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Mick's Story

Mick's Story

I was born in a little country town. My mum and dad lost a baby after my birth and separated soon after. I remember my mum dropping me off at my Nan and Pop’s and then she just didn’t come back. I was only two. I always felt like I was an inconvenience.

Coming to Teen Challenge and starting a new life

I left school in Year 11 and moved out with friends. I started taking drugs – MDMA, amphetamines, marijuana, alcohol – and doing petty crime.

Eventually, the police caught me, and I was charged and was looking at prison time.

I was 20 when I arrived at Teen Challenge, and I struggled.

The program is very disciplined, and I found it confronting. I was initially argumentative, but I completed the 12-month program and then continued as an intern.

Craig, my case worker, advised me to make a fresh start after that. I knew he was right.

I moved to Tasmania, and it was here that I met my wife, Ashley, in church. Ashley’s family embraced me; I got invited in, and I never left.

Becoming the father I wish I’d had

Ashley and I got married in 2015, and we now have a four-year-old and a two-year-old, with another baby on the way.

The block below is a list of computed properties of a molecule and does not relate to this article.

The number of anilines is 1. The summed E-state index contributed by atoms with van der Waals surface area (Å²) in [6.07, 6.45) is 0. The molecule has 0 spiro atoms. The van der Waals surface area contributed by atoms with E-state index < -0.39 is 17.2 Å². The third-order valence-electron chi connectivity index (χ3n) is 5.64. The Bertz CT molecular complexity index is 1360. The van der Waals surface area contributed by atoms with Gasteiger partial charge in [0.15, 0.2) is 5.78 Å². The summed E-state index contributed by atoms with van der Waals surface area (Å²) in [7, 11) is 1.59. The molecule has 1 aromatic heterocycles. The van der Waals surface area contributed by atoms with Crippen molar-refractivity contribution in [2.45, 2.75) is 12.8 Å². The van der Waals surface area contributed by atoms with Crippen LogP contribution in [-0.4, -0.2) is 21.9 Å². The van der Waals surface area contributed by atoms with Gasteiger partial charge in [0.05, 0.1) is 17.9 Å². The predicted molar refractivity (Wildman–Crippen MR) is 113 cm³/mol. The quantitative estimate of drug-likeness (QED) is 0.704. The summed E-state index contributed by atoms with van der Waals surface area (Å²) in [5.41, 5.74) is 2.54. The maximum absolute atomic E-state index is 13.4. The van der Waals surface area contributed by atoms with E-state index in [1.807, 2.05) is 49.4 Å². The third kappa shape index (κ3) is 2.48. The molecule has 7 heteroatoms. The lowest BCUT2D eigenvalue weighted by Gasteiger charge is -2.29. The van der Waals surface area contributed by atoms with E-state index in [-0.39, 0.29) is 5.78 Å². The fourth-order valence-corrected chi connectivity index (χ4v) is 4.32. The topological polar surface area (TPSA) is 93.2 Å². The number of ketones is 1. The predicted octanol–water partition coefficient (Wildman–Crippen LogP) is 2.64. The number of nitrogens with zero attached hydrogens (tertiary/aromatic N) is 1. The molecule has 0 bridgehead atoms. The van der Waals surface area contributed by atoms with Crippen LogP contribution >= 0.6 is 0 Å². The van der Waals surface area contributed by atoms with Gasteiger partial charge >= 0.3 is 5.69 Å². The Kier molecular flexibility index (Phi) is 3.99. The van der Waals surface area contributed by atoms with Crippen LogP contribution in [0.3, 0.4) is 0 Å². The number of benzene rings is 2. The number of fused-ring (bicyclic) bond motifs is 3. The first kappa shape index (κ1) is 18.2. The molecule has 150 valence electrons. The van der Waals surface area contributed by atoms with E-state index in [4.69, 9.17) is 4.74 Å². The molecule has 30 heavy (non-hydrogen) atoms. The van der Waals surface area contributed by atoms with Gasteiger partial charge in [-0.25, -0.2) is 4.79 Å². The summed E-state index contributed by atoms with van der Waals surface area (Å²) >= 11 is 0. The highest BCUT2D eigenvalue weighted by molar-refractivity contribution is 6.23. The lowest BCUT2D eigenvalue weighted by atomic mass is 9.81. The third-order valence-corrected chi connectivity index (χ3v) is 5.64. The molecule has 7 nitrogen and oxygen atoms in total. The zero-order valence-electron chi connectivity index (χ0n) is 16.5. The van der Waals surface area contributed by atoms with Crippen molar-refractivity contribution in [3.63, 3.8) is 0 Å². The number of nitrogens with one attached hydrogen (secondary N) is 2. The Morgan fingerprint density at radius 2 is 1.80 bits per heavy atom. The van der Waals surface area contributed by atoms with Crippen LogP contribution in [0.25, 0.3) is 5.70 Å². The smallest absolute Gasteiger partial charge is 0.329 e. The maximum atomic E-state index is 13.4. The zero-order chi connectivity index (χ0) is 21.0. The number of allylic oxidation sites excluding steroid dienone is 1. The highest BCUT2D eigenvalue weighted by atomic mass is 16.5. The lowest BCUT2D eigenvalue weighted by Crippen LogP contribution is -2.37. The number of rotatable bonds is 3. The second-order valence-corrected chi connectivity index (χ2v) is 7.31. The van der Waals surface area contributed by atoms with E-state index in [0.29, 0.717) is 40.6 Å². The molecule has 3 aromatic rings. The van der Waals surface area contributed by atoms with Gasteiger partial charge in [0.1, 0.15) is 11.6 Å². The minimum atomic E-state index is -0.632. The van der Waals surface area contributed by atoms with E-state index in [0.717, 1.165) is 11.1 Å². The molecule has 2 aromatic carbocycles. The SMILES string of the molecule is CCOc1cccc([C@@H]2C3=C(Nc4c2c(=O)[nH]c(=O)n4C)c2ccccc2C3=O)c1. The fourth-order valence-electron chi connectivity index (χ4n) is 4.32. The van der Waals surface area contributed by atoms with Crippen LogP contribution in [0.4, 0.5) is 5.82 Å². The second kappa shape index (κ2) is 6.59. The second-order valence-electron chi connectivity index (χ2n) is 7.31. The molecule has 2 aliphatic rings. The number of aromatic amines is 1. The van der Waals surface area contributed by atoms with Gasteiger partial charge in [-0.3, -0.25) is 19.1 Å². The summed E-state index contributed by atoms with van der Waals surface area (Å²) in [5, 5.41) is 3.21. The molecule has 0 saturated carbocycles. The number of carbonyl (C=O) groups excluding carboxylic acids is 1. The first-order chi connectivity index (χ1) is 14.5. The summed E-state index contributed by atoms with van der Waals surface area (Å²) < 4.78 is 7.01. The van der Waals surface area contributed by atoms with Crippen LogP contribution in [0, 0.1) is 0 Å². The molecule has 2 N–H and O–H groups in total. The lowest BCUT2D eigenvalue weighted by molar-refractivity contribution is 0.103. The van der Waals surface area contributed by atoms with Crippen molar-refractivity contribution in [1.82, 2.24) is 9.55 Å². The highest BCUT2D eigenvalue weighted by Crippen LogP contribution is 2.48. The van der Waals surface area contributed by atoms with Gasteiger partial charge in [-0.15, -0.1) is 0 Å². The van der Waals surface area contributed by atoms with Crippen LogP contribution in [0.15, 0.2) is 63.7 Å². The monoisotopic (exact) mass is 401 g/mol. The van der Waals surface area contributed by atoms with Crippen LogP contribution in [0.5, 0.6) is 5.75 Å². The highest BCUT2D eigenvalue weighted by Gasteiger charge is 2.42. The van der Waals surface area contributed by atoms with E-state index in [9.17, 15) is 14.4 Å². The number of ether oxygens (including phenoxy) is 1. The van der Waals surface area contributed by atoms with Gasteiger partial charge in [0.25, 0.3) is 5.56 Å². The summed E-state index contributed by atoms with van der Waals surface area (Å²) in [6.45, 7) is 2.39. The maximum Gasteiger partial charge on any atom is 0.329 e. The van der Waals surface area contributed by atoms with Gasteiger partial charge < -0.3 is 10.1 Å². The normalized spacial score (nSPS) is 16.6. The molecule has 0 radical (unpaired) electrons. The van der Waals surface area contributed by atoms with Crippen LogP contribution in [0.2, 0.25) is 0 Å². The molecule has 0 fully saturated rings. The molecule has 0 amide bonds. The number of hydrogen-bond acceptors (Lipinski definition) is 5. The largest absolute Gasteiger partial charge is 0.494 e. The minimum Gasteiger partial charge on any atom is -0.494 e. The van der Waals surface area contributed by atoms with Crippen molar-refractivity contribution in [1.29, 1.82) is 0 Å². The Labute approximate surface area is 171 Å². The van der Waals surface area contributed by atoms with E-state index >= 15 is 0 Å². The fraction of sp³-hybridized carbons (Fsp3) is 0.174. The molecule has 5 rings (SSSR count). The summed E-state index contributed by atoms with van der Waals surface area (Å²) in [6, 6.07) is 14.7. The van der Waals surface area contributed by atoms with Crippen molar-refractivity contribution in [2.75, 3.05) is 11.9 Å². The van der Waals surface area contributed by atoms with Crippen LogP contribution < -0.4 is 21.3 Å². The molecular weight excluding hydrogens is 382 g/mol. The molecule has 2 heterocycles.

It’s hard to believe our little boy, George, is already four years old! He always calls me his best friend, and I love that.

I am the first father to be present in my family for three generations. My great-grandfather died when my granddad was little. My granddad left the family home when my dad was about eight years old. And my dad left our family when I was a young. I have no memory of him.

So, I’m present for my kids. I’m here for them. It’s really great being a dad; I love it, and my boys light up when I walk through the door at night.

I’m tired a lot! But I’m working for a better future for my children.

Ashley and I have both worked hard, and it’s paying off – we’re getting our lives well established.

Healing and learning new habits

I feel like God helped me heal as much as I would allow Him to, in stages. My work allows me lots of quiet time, and in that stillness, I have time for prayer and thought. My default is to go, go, go, but I have found a calm, and I’m grateful for that.

When I was at Teen Challenge, I had time to get rid of all the nasty habits I’d developed and rebuild new ones.

I appreciate the patience the staff and volunteers had for me when I was in the program. Being a tradesman and having apprentices, I now know how important it is to slow down. You have to do things over and over when you’re learning new skills or habits.

I keep on track by taking good care of myself; I have good friends I can sit with. You know, when I was a young apprentice, I used to look at tradies and think ‘I could never do that!’ That’s kind of what it’s been like for my recovery.

There are so many things I thought I could never do. But now I’m doing them.

I really value honesty and consistency and resilience… it’s so important not to get disheartened, to just keep going. I learnt that at Teen Challenge.

None of this would have been possible without donors like you, who make it possible for programs like Teen Challenge to exist. Thank you for your generosity and for helping to change lives like mine.

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